The old cliché about comparing apples to oranges has a high-tech version that cautions against comparing Apple products to, well, anything. Apple’s build quality, style and innovation set the firm’s products apart, but software is key, too. On its Mac Pro and other computers, the hardware works seamlessly with OS X Lion (10.7). For the iPad, iPhone and iPod touch, Apple’s iOS – version 5 of which debuts October 12th – offers the same quality user experience.
Google presents the biggest challenge to Apple in the smart phone and tablet sectors, courtesy of its Android OS. Despite the obvious similarity of many Android and iOS apps, features and capabilities, people choose one over the other for a variety of reasons. There is no objective way to determine which OS is “the best,” but this intro to Android may spur you to investigate more fully which is best for you.
You’re not going to rent laptops from CRE and find Android on them, but you will find it on the majority of smart phones that are not Apples or Blackberries. After some early bumps in the road, things settled down with version 2.0, nicknamed Gingerbread. Google has polished this version three times (it’s presently at 2.3), improving the soft keyboard, adding copy/paste, beefing up gaming performance and including support for VoIP and Near Field Communication.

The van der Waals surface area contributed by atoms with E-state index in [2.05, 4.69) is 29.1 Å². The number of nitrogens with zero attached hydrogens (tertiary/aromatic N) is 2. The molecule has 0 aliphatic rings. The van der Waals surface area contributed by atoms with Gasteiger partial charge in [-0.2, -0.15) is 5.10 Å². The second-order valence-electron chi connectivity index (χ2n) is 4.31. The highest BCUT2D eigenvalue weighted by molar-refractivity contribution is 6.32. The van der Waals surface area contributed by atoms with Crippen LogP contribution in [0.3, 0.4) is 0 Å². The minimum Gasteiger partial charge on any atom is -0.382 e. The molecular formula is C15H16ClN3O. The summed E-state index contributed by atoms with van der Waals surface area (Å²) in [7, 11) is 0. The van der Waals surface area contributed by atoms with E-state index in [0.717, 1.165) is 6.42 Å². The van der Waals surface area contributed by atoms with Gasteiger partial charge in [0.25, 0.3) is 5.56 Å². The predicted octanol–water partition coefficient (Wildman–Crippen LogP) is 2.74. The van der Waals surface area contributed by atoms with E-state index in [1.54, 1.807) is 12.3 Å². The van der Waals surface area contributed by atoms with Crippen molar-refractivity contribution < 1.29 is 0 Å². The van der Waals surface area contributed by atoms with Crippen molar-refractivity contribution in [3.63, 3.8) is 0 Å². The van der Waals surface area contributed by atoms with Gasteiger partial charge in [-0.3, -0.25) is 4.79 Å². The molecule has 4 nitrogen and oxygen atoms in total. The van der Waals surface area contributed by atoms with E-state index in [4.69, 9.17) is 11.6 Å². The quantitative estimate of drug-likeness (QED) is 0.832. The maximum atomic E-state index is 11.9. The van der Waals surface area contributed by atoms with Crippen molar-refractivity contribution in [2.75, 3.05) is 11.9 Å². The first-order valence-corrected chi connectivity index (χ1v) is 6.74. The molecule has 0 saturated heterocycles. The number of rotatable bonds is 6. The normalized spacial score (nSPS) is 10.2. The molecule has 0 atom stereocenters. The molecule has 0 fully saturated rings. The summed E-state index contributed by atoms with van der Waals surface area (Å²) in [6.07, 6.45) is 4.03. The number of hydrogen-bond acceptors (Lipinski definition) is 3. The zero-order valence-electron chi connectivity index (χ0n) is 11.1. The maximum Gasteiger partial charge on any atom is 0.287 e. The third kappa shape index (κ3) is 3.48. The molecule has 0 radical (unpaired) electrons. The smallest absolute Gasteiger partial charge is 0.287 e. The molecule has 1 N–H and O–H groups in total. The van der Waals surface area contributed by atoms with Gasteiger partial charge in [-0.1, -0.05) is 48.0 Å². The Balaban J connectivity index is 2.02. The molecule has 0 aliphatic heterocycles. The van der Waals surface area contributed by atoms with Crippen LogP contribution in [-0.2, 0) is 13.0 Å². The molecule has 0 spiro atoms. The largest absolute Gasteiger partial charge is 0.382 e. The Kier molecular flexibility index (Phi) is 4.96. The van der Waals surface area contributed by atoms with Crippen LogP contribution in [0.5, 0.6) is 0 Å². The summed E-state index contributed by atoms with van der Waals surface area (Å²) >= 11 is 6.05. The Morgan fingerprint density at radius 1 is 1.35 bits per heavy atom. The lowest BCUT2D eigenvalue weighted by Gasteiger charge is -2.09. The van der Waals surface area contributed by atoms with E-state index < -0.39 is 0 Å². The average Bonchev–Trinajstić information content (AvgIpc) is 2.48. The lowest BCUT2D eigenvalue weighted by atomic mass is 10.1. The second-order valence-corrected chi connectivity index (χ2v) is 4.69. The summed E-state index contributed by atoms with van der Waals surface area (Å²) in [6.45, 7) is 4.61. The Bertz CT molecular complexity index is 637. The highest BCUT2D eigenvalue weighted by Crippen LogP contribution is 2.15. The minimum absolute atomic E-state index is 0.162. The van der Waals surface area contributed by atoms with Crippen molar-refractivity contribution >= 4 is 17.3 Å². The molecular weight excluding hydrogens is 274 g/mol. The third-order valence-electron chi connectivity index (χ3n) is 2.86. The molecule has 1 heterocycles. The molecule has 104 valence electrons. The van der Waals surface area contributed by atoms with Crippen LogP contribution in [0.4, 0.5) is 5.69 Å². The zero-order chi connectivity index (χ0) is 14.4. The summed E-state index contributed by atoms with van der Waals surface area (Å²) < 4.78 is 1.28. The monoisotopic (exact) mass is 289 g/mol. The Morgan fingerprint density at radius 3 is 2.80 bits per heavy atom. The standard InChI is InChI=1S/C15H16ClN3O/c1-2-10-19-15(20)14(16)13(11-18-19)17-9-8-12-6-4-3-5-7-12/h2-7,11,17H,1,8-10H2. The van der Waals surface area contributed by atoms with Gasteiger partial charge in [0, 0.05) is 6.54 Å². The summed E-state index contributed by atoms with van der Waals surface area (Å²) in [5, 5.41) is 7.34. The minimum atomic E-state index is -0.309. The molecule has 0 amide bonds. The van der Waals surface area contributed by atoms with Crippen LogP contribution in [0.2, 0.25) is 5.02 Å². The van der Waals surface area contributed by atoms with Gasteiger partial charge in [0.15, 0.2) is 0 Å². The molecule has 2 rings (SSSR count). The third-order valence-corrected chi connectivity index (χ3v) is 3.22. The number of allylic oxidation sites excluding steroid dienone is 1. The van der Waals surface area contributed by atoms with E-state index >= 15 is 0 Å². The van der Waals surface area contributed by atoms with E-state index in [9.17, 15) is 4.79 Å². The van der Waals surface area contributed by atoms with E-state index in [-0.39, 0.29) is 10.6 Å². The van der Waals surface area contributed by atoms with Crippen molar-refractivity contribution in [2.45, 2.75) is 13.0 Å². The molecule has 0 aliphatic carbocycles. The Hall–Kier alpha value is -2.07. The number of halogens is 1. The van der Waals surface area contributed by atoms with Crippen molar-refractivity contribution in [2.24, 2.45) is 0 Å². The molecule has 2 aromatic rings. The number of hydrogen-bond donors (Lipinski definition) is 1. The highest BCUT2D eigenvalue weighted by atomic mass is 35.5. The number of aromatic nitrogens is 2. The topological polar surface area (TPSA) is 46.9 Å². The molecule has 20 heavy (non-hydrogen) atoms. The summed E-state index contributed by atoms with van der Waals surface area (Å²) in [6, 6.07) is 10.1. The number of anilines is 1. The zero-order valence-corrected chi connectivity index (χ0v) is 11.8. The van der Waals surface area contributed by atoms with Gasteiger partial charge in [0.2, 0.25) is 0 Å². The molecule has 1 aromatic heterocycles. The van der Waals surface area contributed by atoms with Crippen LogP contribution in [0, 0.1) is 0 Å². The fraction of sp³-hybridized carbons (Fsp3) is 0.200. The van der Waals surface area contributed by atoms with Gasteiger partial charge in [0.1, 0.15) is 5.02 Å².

You won’t find Android running any PC desktop computer rental, either, although low-end, small-screen “netbooks” and tablets use versions as old as 1.6. The newest Android version for phones is 2.3, but Google was smart enough to see the future of multiple mobile devices. Version 3.0, Honeycomb, the first tablet-enabled release, supports larger screens, multicore processors and graphics acceleration. In February 2011, Motorola debuted its Xoom with Honeycomb 3.0 tablet, a failed competitor to the iPad rental.
Future of Android
Honeycomb versions 3.1 and 3.2 followed quickly in May and June – adding USB transfer, solving a problem with 7-inch-screens and allowing media files to load directly from SD cards – but the development path is a bit cloudy at present. Some Google partners are hinting that Honeycomb 3.3 is in the works, while Google keeps talking up its “hybrid” OS, Ice Cream Sandwich. This is the long-awaited “Android for all” that will power all sizes and types of devices, from tablet PC rentals to in-car entertainment systems.
Finally, the Android Market claims “200,000″ items, but Apple’s App Store has more (and better) products – for now, anyway. Google recently introduced its Google+ service, but has inexplicably let its “other OS,” Chrome, languish for over a year. It may be that some kind of consolidation of all these products is in order. We’ll keep tabs on that for you.